The comparison game was on.
Playing today doesn’t requiring driving anywhere. Nor paper and ink or quarters and newsstands. A screen will do just fine, thank you.
“Look how many followers she has.”
“Look how few followers he has.”
“Her meals always look like she’s a gourmet chef.”
“I wouldn’t serve that to my dog.”
“They’re on vacation again? That must cost a fortune.”
“They’re doing another staycation? What are they, misers?”
“Those kids look so well-behaved.”
“Those kids look like they need discipline.”
“Her house looks gorgeous. She must not do anything but clean it.”
“Has she ever once picked up a broom since she moved in there?”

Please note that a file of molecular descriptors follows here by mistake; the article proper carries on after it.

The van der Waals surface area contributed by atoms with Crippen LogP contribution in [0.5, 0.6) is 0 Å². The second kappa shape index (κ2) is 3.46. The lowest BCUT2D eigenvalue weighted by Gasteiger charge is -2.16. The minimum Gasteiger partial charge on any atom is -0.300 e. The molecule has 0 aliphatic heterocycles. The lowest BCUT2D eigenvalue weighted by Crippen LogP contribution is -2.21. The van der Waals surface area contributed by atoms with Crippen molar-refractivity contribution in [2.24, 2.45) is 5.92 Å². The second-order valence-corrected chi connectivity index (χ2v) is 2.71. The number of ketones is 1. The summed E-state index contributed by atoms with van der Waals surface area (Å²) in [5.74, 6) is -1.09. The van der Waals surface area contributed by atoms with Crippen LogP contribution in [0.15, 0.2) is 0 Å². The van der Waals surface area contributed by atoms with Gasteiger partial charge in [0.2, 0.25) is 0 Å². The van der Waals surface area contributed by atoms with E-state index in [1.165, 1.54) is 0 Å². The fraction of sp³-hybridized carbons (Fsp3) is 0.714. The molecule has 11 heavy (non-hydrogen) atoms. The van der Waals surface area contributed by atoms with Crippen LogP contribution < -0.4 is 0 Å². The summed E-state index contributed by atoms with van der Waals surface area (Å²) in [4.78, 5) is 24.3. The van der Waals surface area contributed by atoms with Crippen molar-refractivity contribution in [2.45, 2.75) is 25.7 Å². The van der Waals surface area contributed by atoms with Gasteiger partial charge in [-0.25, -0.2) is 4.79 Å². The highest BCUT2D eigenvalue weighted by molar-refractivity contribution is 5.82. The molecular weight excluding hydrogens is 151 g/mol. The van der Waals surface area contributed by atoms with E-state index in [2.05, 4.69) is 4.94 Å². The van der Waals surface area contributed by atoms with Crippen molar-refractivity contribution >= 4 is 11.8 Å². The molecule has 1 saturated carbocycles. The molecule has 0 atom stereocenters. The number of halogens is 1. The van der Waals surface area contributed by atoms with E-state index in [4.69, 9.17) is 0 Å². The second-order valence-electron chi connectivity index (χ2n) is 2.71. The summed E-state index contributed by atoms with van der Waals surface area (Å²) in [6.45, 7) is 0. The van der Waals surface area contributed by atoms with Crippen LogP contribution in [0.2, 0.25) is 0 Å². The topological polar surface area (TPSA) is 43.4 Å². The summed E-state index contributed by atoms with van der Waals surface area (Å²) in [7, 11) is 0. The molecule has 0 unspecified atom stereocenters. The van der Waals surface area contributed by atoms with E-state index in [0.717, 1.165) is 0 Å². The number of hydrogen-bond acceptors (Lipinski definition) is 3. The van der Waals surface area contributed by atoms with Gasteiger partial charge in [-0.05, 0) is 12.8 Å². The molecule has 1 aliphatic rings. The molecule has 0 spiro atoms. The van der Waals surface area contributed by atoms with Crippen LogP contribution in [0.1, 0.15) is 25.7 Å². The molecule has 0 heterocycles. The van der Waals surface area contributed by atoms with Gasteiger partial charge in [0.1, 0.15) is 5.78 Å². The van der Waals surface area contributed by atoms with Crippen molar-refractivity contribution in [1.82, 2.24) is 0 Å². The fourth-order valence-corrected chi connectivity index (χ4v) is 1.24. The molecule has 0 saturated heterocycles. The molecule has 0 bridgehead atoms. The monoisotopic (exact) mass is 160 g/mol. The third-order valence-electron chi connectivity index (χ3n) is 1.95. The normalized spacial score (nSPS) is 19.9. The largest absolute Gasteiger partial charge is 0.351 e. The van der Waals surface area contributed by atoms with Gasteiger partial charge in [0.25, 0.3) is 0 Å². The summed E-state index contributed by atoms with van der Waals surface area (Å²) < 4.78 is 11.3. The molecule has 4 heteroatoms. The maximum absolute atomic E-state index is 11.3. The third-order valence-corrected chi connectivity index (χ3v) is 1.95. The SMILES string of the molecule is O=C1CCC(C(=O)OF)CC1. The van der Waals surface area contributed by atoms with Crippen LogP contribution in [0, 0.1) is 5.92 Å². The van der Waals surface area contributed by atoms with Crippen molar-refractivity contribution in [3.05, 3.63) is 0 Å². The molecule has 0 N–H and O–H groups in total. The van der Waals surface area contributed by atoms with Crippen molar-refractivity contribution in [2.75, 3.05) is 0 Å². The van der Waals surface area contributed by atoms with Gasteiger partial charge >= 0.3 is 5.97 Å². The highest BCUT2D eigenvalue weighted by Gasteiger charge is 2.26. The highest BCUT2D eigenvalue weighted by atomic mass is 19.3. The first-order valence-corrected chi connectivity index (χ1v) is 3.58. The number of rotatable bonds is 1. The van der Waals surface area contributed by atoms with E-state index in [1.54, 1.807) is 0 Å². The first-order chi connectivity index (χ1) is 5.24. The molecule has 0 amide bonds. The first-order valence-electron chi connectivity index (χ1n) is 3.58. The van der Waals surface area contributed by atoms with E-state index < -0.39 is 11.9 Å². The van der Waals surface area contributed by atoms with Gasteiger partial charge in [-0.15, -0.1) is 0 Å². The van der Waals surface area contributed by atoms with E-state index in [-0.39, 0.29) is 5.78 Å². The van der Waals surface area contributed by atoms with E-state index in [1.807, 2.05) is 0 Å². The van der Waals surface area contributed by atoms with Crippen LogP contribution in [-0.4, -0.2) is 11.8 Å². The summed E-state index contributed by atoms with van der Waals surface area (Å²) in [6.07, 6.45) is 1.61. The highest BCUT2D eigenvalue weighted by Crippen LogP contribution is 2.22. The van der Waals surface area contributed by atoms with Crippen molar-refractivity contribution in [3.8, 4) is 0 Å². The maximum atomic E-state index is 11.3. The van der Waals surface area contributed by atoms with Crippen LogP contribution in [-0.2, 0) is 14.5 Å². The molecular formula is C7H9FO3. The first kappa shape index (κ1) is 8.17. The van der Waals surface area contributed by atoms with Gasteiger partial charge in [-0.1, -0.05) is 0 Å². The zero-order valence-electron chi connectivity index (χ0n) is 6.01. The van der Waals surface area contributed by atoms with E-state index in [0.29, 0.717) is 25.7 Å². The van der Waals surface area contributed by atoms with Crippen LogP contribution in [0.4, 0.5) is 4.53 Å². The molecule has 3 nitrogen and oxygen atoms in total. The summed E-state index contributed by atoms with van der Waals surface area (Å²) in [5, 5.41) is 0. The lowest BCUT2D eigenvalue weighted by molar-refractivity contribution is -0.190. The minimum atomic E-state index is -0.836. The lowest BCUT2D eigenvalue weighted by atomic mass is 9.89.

And on and on and on it goes. Ad nauseam. Which is exactly what it is … nauseating.
Or is it?
Comparison in today’s culture is automatically labeled as a negative activity, contributing to or responsible for depression, low self-esteem, anxiety, eating disorders, and a host of other mental and emotional health problems. But is the act of comparison the guilty culprit or something else?
The verse preceding one of the Bible’s most beloved passages – “Our Father who art in heaven…” – was a comparison. “Do not be like them…” Who was “them?” Folks whose prayers consisted of fancy but empty phrases. Why compare? Why not just say what to do and leave it at that?
This example isn’t an outlier. Jesus didn’t just teach what to do but what not do, and this often involved comparisons.
Don’t be like the Pharisees. Be like the humble sinner standing in the back of the synagogue.